Whole, unprocessed food

The diet emphasizes whole, minimally processed foods and discourages highly processed foods, which most health experts agree is a beneficial eating style (19, 20).

Numerous studies have shown positive benefits of limiting highly processed foods high in calories, fat, and sugar, such as reducing your risk of heart disease, type 2 diabetes, inflammation, and premature death (21, 22, 23, 24).

As such, any diet that encourages eating whole, minimally processed food will likely benefit your health. However, the high use of processed supplements contradicts Arbonne’s “unprocessed” philosophy.


Arbonne embraces whole, minimally processed foods and overall lifestyle changes that are linked to better health and weight management.

Despite Arbonne claiming to encourage a long-term, healthy lifestyle, it has been widely criticized for its long list of restrictions and claims that lack scientific merit.

Unnecessary restrictions

Arbonne claims alcohol, coffee, dairy, wheat, gluten, soy, and artificial sweeteners are foods that are “not beneficial for overall wellbeing.”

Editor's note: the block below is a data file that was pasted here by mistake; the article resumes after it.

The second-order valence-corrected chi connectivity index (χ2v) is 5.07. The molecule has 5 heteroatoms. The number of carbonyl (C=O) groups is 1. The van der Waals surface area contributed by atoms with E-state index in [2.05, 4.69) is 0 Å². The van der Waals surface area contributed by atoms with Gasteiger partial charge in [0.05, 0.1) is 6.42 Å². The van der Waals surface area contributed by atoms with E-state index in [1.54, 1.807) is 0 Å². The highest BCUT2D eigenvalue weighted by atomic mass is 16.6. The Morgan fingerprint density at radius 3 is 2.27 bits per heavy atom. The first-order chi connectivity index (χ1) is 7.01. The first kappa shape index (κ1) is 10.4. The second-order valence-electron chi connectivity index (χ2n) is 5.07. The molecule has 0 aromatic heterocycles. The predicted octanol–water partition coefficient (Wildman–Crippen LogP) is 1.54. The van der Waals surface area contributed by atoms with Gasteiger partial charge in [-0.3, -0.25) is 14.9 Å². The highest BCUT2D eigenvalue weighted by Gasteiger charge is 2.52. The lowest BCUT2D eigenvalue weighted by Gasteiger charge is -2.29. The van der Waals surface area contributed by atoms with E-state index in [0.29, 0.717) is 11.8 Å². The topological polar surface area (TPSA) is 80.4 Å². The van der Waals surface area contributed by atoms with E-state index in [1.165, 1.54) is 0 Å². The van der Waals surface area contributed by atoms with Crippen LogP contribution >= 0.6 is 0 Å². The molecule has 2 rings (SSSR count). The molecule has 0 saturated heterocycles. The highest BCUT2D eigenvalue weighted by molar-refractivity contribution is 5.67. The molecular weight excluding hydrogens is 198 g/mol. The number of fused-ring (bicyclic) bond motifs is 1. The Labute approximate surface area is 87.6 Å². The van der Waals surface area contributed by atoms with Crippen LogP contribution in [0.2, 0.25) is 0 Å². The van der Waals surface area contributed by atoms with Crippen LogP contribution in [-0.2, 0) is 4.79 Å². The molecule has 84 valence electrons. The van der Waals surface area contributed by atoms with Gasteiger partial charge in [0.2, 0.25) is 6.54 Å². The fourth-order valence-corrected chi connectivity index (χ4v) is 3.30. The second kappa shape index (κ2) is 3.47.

While excessive alcohol intake is harmful, and those with allergies, intolerances, and autoimmune or gastrointestinal conditions may need to eliminate certain foods, little evidence shows that eliminating these foods improves overall health in all people (25, 26, 27).

The diet also performs an improper elimination diet by unqualified consultants to determine which foods you may be sensitive to. Eliminating large groups of food all at once makes it difficult to know which food — if any — are truly causing issues for you.

In many cases, simply adopting healthier eating patterns can lead to improved energy and health, which can be misconstrued as evidence of a food sensitivity or intolerance that may not exist.

Proper elimination diets remove one food at a time based on your specific condition and involve weeks to months of trial and error. In all cases, this should be done under medical supervision (25, 26, 27).

Expensive and inaccessible

Arbonne is an MLM company that requires customers to pay a membership fee for discounted products or higher prices without a membership. However, even with the discounted prices, Arbonne’s products are quite expensive.

A package deal including 9 of the 13 recommended products costs $435, or $544 without discounts.